J.J. Abrams’ The Cloverfield Paradox (Paramount Pictures/Bad Robot Productions; originally released in March 2016) is now streaming for the first time on Netflix.
TCP is part of the Cloverfield franchise that began in 2008. The first in the series was Cloverfield (dir. Matt Reeves), followed by Cloverfield Lane (dir. Dan Trachtenberg) in 2016. TCP is the third installment of the franchise, to be followed shortly by Overlord, which is slated to be released in October 2018.
The Cloverfield Paradox’s plot is actually just linear, for all intents and purposes. It attempts to be a dystopian tale at the very beginning, but the formal requirements of a dystopian tale fall off the moment the “big event” takes place. The film is set in a distant (or maybe not-so-distant) future where human civilization is about to collapse because of an energy crisis.
We’ve always had an energy crisis so this puts things into perspective. The main premise adds to the sci-fi urgency of the film and admittedly, that simple detail weighed heavily on my mind when I streamed TCP on Netflix. I mean – imagine if the world did somehow blink off because there wasn’t any more power. Horrifying, isn’t it?
While other critics pan the film for being a cliché “smelly people trapped in a ship” kind of film, I saw several redeeming factors in it. First was the acting. Gugu Mbatha-Raw (Hamilton), David Oyelowo (Kiel) and especially Zhang Ziyi (Tam) all performed beautifully in the movie. The scenes had this raw feel that I definitely appreciate as this third installment departs from the “found footage” trend that started in 2008.
Everyone’s so tense in the movie. Everybody had a short fuse – like at any moment, someone was going to cry, laugh or flat out lose it because of one of event or another.
But then again – let’s face it: if you’re up for years at the Cloverfield Station with the Shephard particle accelerator that’s supposed to save the world from an energy crisis, things can get pretty intense or just plain tense, at times.
People forget that part of the drawbacks of working in space stations is you’re pretty much in a fancy jail with other inmates. You’re going to be staring at the same shiny walls all day, and all night. And when you feel tired, you’re going to sleep and awaken in the same environment. That’s enough to drive anyone insane. And it’s not like you can just open a door and walk out for a smoke or two.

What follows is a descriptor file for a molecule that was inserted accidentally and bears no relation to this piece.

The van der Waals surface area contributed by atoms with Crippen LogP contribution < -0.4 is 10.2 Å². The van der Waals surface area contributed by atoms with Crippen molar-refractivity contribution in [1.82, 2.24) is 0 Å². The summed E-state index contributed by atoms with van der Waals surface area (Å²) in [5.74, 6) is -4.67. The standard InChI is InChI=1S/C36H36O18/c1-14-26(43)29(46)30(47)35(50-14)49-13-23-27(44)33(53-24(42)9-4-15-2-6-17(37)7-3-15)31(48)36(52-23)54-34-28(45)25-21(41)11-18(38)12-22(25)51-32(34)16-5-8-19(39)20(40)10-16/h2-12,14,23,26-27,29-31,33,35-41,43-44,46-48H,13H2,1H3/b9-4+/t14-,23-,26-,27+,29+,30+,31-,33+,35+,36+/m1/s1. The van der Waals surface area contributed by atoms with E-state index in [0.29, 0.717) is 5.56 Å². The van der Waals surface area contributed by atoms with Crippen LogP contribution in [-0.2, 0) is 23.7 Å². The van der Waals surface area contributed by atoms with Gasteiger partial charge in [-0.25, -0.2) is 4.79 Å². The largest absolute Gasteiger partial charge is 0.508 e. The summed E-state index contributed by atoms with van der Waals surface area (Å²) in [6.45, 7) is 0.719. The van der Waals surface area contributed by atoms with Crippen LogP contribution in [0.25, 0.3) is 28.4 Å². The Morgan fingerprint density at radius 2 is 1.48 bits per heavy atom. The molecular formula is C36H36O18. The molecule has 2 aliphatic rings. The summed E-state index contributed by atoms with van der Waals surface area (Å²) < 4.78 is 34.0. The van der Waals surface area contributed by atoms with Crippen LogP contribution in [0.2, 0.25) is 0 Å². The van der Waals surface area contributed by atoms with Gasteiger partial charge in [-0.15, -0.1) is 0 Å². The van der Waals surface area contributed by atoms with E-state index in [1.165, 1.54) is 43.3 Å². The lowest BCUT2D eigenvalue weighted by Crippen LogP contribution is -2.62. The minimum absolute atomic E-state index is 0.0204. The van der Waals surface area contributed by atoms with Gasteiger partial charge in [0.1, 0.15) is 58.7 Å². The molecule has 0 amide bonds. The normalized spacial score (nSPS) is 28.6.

The idea that an alternate reality can exist because of a paradox – essentially something that cannot or must not occur because of existing natural laws – is what carried the movie, despite its thinness when it came to horror elements. It’s a winning thriller, but falls flat when it comes to horror.
What I noticed is that instead of depending on just one quaking monstrosity, much of the movie dealt with the terror of dealing with space itself – space that doesn’t ‘belong’ to the crew in the Cloverfield Station – like someone being found inside the walls of the ship, someone’s arm gets cut off cleanly without a trace of blood, etc.
These kinds of scenes just make the idea of space perfectly terrifying because the classic timing element associated with horror spins off the grid and you have absolutely no idea what’s coming next. These things I find enjoyable in science fiction flicks that also attempt to be tales of horror. Classy to the core, in my opinion.
Elizabeth Debicki’s performance as the alter-engineer of the Shephard (Jensen) gave me goosebumps. This character is the perfect example of a ‘woman out of time’ and whether it’s arguable or not that she existed prior to the Shephard just jeopardizing things, that’s not really the point. The point is this: she existed as a flesh and blood character and she had absolutely no idea where she is or ‘why’ she is that way.
Jensen’s been plucked from her own reality, with her own identity and stock of memories but with no one recognizing her.
Kiel, the captain of the space station, developed paranoia after realizing the reality that the entire crew was in wasn’t their own – and it’s also possible that he realized very early in the film that they won’t be coming home anymore to the Earth they all knew.
The Cloverfield Paradox is a topsy-turvy world that doesn’t go crazy with the SFX or anything remotely ‘hard-nosed science’ but it’s still an 8/10 in my book of sci-fi flicks precisely because it doesn’t go overboard.
I feel that if they had written in any more ‘hard science’ concepts into the plot, TCP would have become stale and confusing – with people constantly spouting scientific mumbo-jumbo that are only interesting for a very short while.
For now, I’m all for J.J. Abram’s take on the space mythos of the Cloverfield universe and the message is brutally clear: Murphy’s Law is alive and well and even space can eat you alive.